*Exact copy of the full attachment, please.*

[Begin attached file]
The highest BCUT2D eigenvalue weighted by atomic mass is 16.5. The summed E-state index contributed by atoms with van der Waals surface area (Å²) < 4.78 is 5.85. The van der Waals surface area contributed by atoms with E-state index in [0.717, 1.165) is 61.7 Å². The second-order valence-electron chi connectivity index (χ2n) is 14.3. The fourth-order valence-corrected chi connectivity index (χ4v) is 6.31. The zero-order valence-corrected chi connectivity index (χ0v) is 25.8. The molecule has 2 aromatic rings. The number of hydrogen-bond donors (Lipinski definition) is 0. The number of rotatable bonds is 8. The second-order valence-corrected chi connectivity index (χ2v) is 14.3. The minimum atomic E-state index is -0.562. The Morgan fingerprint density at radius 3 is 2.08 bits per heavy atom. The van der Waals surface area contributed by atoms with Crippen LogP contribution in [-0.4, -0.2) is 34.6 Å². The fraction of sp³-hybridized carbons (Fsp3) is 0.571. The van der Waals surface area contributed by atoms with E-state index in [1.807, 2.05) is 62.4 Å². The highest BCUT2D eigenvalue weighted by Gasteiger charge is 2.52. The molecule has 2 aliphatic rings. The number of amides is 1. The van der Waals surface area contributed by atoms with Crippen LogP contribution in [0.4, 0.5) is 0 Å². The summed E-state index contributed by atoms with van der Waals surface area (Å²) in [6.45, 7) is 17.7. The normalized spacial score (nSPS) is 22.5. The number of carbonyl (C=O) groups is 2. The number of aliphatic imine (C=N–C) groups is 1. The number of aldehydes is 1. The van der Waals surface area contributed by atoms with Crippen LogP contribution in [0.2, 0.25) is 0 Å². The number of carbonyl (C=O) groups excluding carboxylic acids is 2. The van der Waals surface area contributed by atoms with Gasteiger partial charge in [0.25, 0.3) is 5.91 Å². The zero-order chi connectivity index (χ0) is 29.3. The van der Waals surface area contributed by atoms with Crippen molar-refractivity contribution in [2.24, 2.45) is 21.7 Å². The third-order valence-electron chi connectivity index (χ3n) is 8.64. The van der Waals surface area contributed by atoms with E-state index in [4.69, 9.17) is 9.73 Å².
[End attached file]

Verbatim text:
The highest BCUT2D eigenvalue weighted by atomic mass is 16.5. The summed E-state index contributed by atoms with van der Waals surface area (Å²) < 4.78 is 5.85. The van der Waals surface area contributed by atoms with E-state index in [0.717, 1.165) is 61.7 Å². The second-order valence-electron chi connectivity index (χ2n) is 14.3. The fourth-order valence-corrected chi connectivity index (χ4v) is 6.31. The zero-order valence-corrected chi connectivity index (χ0v) is 25.8. The molecule has 2 aromatic rings. The number of hydrogen-bond donors (Lipinski definition) is 0. The number of rotatable bonds is 8. The second-order valence-corrected chi connectivity index (χ2v) is 14.3. The minimum atomic E-state index is -0.562. The Morgan fingerprint density at radius 3 is 2.08 bits per heavy atom. The van der Waals surface area contributed by atoms with Crippen LogP contribution in [-0.4, -0.2) is 34.6 Å². The fraction of sp³-hybridized carbons (Fsp3) is 0.571. The van der Waals surface area contributed by atoms with E-state index in [1.807, 2.05) is 62.4 Å². The highest BCUT2D eigenvalue weighted by Gasteiger charge is 2.52. The molecule has 2 aliphatic rings. The number of amides is 1. The van der Waals surface area contributed by atoms with Crippen LogP contribution in [0.4, 0.5) is 0 Å². The summed E-state index contributed by atoms with van der Waals surface area (Å²) in [6.45, 7) is 17.7. The normalized spacial score (nSPS) is 22.5. The number of carbonyl (C=O) groups is 2. The number of aliphatic imine (C=N–C) groups is 1. The number of aldehydes is 1. The van der Waals surface area contributed by atoms with Crippen LogP contribution in [0.2, 0.25) is 0 Å². The number of carbonyl (C=O) groups excluding carboxylic acids is 2. The van der Waals surface area contributed by atoms with Gasteiger partial charge in [0.25, 0.3) is 5.91 Å². The zero-order chi connectivity index (χ0) is 29.3. The van der Waals surface area contributed by atoms with Crippen molar-refractivity contribution in [2.24, 2.45) is 21.7 Å². The third-order valence-electron chi connectivity index (χ3n) is 8.64. The van der Waals surface area contributed by atoms with E-state index in [4.69, 9.17) is 9.73 Å².